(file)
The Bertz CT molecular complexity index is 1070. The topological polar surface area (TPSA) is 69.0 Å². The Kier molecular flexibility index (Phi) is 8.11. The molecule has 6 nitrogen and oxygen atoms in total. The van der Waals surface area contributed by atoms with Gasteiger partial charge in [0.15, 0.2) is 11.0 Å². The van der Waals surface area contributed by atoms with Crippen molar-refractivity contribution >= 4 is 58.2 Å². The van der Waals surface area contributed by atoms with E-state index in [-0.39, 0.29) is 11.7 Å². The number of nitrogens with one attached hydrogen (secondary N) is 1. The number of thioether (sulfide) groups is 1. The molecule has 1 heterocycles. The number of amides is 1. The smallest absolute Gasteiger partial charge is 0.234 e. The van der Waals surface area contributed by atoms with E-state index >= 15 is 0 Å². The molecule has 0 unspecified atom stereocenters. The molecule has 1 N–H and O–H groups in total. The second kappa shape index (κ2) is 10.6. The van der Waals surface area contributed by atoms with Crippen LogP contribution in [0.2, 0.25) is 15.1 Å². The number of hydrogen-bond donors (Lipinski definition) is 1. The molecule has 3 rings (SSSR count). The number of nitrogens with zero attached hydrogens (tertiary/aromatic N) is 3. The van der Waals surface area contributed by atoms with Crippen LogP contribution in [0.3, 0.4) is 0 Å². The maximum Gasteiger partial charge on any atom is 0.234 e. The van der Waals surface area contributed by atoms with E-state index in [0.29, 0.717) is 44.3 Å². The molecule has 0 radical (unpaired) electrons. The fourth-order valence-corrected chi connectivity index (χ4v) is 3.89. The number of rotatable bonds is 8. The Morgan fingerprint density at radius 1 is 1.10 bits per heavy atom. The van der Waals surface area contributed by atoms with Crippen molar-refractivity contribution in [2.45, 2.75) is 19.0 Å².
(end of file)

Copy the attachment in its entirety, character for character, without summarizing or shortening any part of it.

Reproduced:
The Bertz CT molecular complexity index is 1070. The topological polar surface area (TPSA) is 69.0 Å². The Kier molecular flexibility index (Phi) is 8.11. The molecule has 6 nitrogen and oxygen atoms in total. The van der Waals surface area contributed by atoms with Gasteiger partial charge in [0.15, 0.2) is 11.0 Å². The van der Waals surface area contributed by atoms with Crippen molar-refractivity contribution >= 4 is 58.2 Å². The van der Waals surface area contributed by atoms with E-state index in [-0.39, 0.29) is 11.7 Å². The number of nitrogens with one attached hydrogen (secondary N) is 1. The number of thioether (sulfide) groups is 1. The molecule has 1 heterocycles. The number of amides is 1. The smallest absolute Gasteiger partial charge is 0.234 e. The van der Waals surface area contributed by atoms with E-state index >= 15 is 0 Å². The molecule has 0 unspecified atom stereocenters. The molecule has 1 N–H and O–H groups in total. The second kappa shape index (κ2) is 10.6. The van der Waals surface area contributed by atoms with Crippen LogP contribution in [0.2, 0.25) is 15.1 Å². The number of hydrogen-bond donors (Lipinski definition) is 1. The molecule has 3 rings (SSSR count). The number of nitrogens with zero attached hydrogens (tertiary/aromatic N) is 3. The van der Waals surface area contributed by atoms with Crippen LogP contribution in [0.3, 0.4) is 0 Å². The maximum Gasteiger partial charge on any atom is 0.234 e. The van der Waals surface area contributed by atoms with E-state index in [0.29, 0.717) is 44.3 Å². The molecule has 0 radical (unpaired) electrons. The fourth-order valence-corrected chi connectivity index (χ4v) is 3.89. The number of rotatable bonds is 8. The Morgan fingerprint density at radius 1 is 1.10 bits per heavy atom. The van der Waals surface area contributed by atoms with Crippen molar-refractivity contribution in [2.45, 2.75) is 19.0 Å².